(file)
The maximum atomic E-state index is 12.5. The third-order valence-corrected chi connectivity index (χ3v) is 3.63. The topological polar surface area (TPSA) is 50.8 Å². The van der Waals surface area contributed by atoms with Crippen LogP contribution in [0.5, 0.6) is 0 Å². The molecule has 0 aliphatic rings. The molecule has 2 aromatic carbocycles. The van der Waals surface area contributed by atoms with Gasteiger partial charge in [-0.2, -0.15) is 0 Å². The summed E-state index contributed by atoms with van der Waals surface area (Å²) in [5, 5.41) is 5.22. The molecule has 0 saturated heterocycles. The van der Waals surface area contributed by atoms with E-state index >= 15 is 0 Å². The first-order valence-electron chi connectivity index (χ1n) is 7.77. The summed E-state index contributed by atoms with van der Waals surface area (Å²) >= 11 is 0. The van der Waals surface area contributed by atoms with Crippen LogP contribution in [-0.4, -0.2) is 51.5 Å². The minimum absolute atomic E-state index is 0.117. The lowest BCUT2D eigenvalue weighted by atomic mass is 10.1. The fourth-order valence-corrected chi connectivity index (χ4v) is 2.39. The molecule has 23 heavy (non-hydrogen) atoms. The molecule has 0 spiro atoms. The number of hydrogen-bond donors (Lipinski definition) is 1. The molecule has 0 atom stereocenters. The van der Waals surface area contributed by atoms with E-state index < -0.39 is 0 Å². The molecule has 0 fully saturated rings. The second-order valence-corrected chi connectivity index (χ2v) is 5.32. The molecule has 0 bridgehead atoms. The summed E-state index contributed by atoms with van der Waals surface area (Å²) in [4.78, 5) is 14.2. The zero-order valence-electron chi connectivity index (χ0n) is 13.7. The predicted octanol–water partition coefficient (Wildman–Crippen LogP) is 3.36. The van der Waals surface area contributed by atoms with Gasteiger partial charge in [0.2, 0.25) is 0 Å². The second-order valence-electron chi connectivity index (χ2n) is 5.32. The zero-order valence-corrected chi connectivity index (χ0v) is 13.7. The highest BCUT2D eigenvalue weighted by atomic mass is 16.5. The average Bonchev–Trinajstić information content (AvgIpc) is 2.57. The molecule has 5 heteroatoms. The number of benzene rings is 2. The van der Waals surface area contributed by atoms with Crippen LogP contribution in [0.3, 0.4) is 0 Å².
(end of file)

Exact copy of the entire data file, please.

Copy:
The maximum atomic E-state index is 12.5. The third-order valence-corrected chi connectivity index (χ3v) is 3.63. The topological polar surface area (TPSA) is 50.8 Å². The van der Waals surface area contributed by atoms with Crippen LogP contribution in [0.5, 0.6) is 0 Å². The molecule has 0 aliphatic rings. The molecule has 2 aromatic carbocycles. The van der Waals surface area contributed by atoms with Gasteiger partial charge in [-0.2, -0.15) is 0 Å². The summed E-state index contributed by atoms with van der Waals surface area (Å²) in [5, 5.41) is 5.22. The molecule has 0 saturated heterocycles. The van der Waals surface area contributed by atoms with E-state index >= 15 is 0 Å². The first-order valence-electron chi connectivity index (χ1n) is 7.77. The summed E-state index contributed by atoms with van der Waals surface area (Å²) >= 11 is 0. The van der Waals surface area contributed by atoms with Crippen LogP contribution in [-0.4, -0.2) is 51.5 Å². The minimum absolute atomic E-state index is 0.117. The lowest BCUT2D eigenvalue weighted by atomic mass is 10.1. The fourth-order valence-corrected chi connectivity index (χ4v) is 2.39. The molecule has 23 heavy (non-hydrogen) atoms. The molecule has 0 spiro atoms. The number of hydrogen-bond donors (Lipinski definition) is 1. The molecule has 0 atom stereocenters. The van der Waals surface area contributed by atoms with E-state index < -0.39 is 0 Å². The molecule has 0 fully saturated rings. The second-order valence-corrected chi connectivity index (χ2v) is 5.32. The molecule has 0 bridgehead atoms. The summed E-state index contributed by atoms with van der Waals surface area (Å²) in [4.78, 5) is 14.2. The zero-order valence-electron chi connectivity index (χ0n) is 13.7. The predicted octanol–water partition coefficient (Wildman–Crippen LogP) is 3.36. The van der Waals surface area contributed by atoms with Gasteiger partial charge in [0.2, 0.25) is 0 Å². The second-order valence-electron chi connectivity index (χ2n) is 5.32. The zero-order valence-corrected chi connectivity index (χ0v) is 13.7. The highest BCUT2D eigenvalue weighted by atomic mass is 16.5. The average Bonchev–Trinajstić information content (AvgIpc) is 2.57. The molecule has 5 heteroatoms. The number of benzene rings is 2. The van der Waals surface area contributed by atoms with Crippen LogP contribution in [0.3, 0.4) is 0 Å².